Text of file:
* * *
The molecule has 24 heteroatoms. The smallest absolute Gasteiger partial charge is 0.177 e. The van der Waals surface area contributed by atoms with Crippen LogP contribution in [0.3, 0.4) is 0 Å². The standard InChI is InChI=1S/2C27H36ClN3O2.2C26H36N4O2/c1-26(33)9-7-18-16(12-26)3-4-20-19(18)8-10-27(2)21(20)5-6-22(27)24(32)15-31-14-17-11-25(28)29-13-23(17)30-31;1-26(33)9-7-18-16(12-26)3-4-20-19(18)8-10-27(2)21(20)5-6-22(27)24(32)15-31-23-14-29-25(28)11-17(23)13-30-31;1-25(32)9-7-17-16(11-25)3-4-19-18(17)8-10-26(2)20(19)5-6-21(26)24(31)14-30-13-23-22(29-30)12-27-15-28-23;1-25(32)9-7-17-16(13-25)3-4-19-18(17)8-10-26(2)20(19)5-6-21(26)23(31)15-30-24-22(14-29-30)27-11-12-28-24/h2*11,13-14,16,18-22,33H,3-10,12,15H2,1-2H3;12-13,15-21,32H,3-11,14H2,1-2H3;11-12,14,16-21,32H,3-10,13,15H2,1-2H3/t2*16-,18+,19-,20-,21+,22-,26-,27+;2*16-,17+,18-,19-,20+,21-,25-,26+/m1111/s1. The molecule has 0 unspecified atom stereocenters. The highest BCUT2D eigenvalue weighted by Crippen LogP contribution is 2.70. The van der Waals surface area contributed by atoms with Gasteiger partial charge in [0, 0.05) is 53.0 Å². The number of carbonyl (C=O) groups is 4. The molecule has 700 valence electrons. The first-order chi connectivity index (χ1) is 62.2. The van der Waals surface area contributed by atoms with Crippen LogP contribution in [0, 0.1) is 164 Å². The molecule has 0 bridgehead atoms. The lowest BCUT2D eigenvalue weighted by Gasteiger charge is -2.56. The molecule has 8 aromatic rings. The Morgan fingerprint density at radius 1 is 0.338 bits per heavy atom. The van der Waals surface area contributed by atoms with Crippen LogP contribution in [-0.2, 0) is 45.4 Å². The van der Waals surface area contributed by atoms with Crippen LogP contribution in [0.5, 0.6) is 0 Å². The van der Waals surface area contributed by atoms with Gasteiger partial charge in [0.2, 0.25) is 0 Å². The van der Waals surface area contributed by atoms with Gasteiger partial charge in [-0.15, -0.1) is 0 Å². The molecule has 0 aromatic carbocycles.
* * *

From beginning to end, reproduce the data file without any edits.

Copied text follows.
The molecule has 24 heteroatoms. The smallest absolute Gasteiger partial charge is 0.177 e. The van der Waals surface area contributed by atoms with Crippen LogP contribution in [0.3, 0.4) is 0 Å². The standard InChI is InChI=1S/2C27H36ClN3O2.2C26H36N4O2/c1-26(33)9-7-18-16(12-26)3-4-20-19(18)8-10-27(2)21(20)5-6-22(27)24(32)15-31-14-17-11-25(28)29-13-23(17)30-31;1-26(33)9-7-18-16(12-26)3-4-20-19(18)8-10-27(2)21(20)5-6-22(27)24(32)15-31-23-14-29-25(28)11-17(23)13-30-31;1-25(32)9-7-17-16(11-25)3-4-19-18(17)8-10-26(2)20(19)5-6-21(26)24(31)14-30-13-23-22(29-30)12-27-15-28-23;1-25(32)9-7-17-16(13-25)3-4-19-18(17)8-10-26(2)20(19)5-6-21(26)23(31)15-30-24-22(14-29-30)27-11-12-28-24/h2*11,13-14,16,18-22,33H,3-10,12,15H2,1-2H3;12-13,15-21,32H,3-11,14H2,1-2H3;11-12,14,16-21,32H,3-10,13,15H2,1-2H3/t2*16-,18+,19-,20-,21+,22-,26-,27+;2*16-,17+,18-,19-,20+,21-,25-,26+/m1111/s1. The molecule has 0 unspecified atom stereocenters. The highest BCUT2D eigenvalue weighted by Crippen LogP contribution is 2.70. The van der Waals surface area contributed by atoms with Gasteiger partial charge in [0, 0.05) is 53.0 Å². The number of carbonyl (C=O) groups is 4. The molecule has 700 valence electrons. The first-order chi connectivity index (χ1) is 62.2. The van der Waals surface area contributed by atoms with Crippen LogP contribution in [0, 0.1) is 164 Å². The molecule has 0 bridgehead atoms. The lowest BCUT2D eigenvalue weighted by Gasteiger charge is -2.56. The molecule has 8 aromatic rings. The Morgan fingerprint density at radius 1 is 0.338 bits per heavy atom. The van der Waals surface area contributed by atoms with Crippen LogP contribution in [-0.2, 0) is 45.4 Å². The van der Waals surface area contributed by atoms with Crippen LogP contribution in [0.5, 0.6) is 0 Å². The van der Waals surface area contributed by atoms with Gasteiger partial charge in [0.2, 0.25) is 0 Å². The van der Waals surface area contributed by atoms with Gasteiger partial charge in [-0.15, -0.1) is 0 Å². The molecule has 0 aromatic carbocycles.